My fourth year in China didn’t start out so well. All three of the best friends who had been such a big part of my third year left China left China – two of them in the first month of the year. First Amanda (and Andrew) returned to Australia, then Josh moved to the US, then Christina moved to Cambodia. As it turned out, I maintained friendships with all of them, and they all returned to China in time (even if Christina just came to visit) – but I didn’t know that at the time.
My sister then visited me in Beijing, which was a fantastic time. She was on her way around the world and had just taken the Trans-Siberian railroad from Russia. We saw a lot of Beijing and travelled to my favourite town in southern China. It was the first time the two of us spent a long time together and it was a lot of fun.
Her visit happened during the “heyday” of the Beijing Urban Tribe. This infamous group of 20ish people were so close we were family – although the real Tribe time lasted only 6 months we did a LOT. Chinese new year fireworks, temple fair, the Valentine’s Day gatecrash, dinners and movies at my place, the formal dress coupon, a lot of youth events, a lot of meals at Peters (and a lot of margaritas!), and SO many birthday celebrations.
In April I left my job, and spent a few months volunteering with the youth ministry. It was an amazing time with the youth group – we had over 100 students from around the city gathering each Friday night, and about 20 volunteer leaders. But I also hit another bout of depression – my third bad bout in the two years since I started working. One of the most frustrating nights of the year was when my friends threw me a birthday party, but I was too full of anxiety and depression to enjoy the wonderful evening. It was even more sad because I’d always planned to do something fun for my 25th birthday – something “silver anniversary” themed.
I had long planned to be in Australia for my youngest sister’s 21st birthday (I missed her 18th, which happened during my first year in China). Since I wasn’t working I had extra free time, so I left earlier than planned to catch up with my other sister in Thailand (my first time there) and travel back to Australia together. But this meant I had nearly two months in Australia… it was too long, and I felt a bit out of place. At the same time, half of the Urban Tribe group moved away from Beijing – which was very sad.
I returned to Beijing to a new flatmate (who would become a huge part of my Beijing life) and began looking into work in the music industry – her career of choice. I even worked her regular job for a month while she was on holiday. I sang two 45 minute sets 4-5 nights a week in the buffet area of a Chinese spa-club. It became clear that despite my love of singing and music, performing isn’t my strong suit – the stress of “acting” as a performer took its toll.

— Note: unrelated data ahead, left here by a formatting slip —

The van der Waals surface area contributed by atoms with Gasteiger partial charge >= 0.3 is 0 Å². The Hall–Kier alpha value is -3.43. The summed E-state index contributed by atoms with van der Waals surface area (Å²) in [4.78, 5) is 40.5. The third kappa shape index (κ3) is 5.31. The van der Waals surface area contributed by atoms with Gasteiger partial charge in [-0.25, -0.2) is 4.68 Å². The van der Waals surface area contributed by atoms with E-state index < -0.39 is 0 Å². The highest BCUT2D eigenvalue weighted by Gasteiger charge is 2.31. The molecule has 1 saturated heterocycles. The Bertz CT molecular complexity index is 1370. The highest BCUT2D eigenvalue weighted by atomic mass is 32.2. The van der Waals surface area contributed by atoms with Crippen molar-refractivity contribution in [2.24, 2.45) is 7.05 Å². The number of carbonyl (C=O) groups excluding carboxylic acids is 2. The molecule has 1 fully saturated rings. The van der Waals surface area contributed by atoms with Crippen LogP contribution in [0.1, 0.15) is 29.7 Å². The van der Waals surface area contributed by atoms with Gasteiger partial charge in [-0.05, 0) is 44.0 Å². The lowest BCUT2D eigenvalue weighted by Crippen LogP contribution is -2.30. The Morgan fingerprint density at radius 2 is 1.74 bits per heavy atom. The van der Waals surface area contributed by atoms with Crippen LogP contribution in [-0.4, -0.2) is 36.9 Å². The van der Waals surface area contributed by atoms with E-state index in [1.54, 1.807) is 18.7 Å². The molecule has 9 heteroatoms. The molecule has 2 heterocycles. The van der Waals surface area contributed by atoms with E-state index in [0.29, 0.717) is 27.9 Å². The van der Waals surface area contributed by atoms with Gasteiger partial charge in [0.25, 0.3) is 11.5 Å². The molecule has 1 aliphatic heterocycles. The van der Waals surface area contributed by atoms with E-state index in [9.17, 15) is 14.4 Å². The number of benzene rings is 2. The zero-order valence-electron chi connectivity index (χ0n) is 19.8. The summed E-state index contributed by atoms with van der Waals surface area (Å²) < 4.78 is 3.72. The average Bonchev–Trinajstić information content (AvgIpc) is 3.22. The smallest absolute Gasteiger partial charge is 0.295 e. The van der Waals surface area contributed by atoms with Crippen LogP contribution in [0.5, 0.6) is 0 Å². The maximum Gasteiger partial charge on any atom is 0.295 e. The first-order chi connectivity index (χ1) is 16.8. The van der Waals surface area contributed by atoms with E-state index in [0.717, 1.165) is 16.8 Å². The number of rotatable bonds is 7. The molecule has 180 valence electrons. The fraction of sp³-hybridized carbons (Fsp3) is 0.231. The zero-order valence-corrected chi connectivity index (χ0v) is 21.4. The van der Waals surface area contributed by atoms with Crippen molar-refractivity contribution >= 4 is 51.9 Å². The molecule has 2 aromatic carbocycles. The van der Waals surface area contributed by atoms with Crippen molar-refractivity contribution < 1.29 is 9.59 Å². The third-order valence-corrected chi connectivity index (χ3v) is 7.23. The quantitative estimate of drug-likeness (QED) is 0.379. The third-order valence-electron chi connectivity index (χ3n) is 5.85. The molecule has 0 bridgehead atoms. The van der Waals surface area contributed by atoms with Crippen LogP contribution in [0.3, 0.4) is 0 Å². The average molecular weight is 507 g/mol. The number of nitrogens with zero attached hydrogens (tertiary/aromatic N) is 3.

Soon another bout of depression threatened, but by this stage I was sick of its disruption in my life. I was sick of feeling so held back from my ability to do, acheive, and engage with others. I was all set to return to counselling after the holiday break, but in the mean time I prayed for strategies to combat it, to disrupt the pattern, and received something that worked so well I would not have another bout for three years. I finally had a tool that worked for me, that helped me feel in control and not just a victim.
What I didn’t know was that I was about to enter a difficult and stressful season. One of my closest friends stepped down as the youth director and I was hired to run the youth ministry in the interim while a new person was found and employed. The whole situation was fraught and difficult and I felt very much caught in the middle, as well as completely out of my depth and unable to fill his considerable shoes. I found a lot of guest speakers but eventually had to do some speaking myself – and discovered I wasn’t as bad as I thought. Certainly not as bad as I was when I was younger. Still, the stress took a toll on my body and I got a nasty flu which had me in bed for a week. There was a stretch of ten days where the only time I left my house was to go to youth group. I sat down to do announcements because I didn’t have the energy to stand for that long!
The next year began with a trip to Texas for the wedding of two friends, followed by a reunion with three Tribe friends from Beijing. Then the new youth pastor and his wife arrived in Beijing, just in time for the big annual youth conference – and for the venue to cancel on us less than two weeks out! At the same time I was in the middle of moving house – and beginning a new and important season of my China life in a new city.
My fourth year in China was hard, but it was a pivot point. I learned more about what I wanted from life. In some ways it was the end of youthful angst. Not that I didn’t have issues to work through after that, but my attitude was shifting, and my direction in life becoming more clear.